politics

Heisenberg, the NSA, and Are We Really Free?

As much as I enjoy politics, I don’t post about politics all that much on my blog because I hate how divisive they have become in the church. In my role as a pastor at Vintage Fellowship, I serve people with a wide diversity of political opinions. I don’t want my opinion to get in the way of me being able to connect with people at my church, so I don’t talk about it as much as I might otherwise.

Nonetheless, I do have some thoughts about the latest DC scandals that I thought I’d share. Well, more accurately, I have questions rolling around in my head about the scandals. More questions than answers, really.   Read More…

Djesus Uncrossed & the Myth of Redemptive Violence

I’m not a huge SNL fan. I wish I was. I have wanted to be. But most of the time, I just don’t find SNL to be funny. I hate how the actors are almost always – very obviously – staring at cue cards to get their lines right. I hate how they create stupid talk show sketches as a way to showcase impressions. But most of all, I hate how SNL just isn’t funny.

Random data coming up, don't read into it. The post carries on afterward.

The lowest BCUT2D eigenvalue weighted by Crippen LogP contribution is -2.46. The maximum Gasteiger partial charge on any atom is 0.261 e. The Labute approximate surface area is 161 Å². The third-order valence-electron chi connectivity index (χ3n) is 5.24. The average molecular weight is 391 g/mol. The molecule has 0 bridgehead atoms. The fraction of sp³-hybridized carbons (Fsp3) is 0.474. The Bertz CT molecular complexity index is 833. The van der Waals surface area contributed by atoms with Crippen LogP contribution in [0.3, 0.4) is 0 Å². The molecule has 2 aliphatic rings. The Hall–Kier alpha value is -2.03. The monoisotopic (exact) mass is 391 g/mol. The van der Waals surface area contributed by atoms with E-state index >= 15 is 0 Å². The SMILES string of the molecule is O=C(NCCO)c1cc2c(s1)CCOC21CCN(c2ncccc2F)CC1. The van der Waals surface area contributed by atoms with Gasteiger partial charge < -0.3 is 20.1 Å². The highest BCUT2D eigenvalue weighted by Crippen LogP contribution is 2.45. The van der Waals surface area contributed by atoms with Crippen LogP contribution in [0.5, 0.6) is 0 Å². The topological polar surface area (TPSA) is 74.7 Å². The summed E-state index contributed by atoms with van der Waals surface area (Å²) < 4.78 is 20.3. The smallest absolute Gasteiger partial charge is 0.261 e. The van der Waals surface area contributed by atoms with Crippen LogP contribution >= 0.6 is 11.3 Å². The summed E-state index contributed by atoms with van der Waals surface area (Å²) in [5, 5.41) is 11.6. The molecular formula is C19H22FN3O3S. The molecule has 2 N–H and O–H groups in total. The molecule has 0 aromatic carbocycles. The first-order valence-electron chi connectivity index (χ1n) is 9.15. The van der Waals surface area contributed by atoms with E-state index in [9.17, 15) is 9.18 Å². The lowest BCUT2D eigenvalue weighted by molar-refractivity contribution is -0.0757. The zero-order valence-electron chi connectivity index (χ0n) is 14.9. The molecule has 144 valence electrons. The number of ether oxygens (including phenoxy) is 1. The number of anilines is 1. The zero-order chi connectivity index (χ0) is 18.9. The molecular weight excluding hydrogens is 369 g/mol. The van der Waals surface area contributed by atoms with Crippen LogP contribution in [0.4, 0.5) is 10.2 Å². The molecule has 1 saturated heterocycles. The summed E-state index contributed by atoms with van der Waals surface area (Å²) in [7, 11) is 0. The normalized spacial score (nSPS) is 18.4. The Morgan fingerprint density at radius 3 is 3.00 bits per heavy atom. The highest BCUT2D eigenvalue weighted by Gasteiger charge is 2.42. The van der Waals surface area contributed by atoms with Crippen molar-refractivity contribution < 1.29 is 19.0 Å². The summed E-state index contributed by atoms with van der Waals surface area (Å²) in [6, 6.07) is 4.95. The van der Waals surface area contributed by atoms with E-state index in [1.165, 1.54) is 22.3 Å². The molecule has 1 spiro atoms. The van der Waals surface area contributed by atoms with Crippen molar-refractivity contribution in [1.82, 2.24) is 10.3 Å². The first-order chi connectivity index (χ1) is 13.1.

That being said, I want to talk about something SNL did this weekend, regardless of whether it was funny or not.   Read More…

The Most Loving Thing

I often hear a certain line of reasoning from my more conservative Christian friends that goes like this:

I’m not homophobic for opposing gay marriage or for believing that homosexuality is a sin. In fact, I’m actually loving. Because the most loving thing you can do is tell the truth. And I’m telling gay and lesbian people the truth that they are sinning.

This is the argument used by guys from the Westboro Baptist Church in this fascinating interview with Russell Brand. And it’s the argument that’s been used by one of my commenters on this blog post.

Read More…

Don’t Believe the Fear Mongers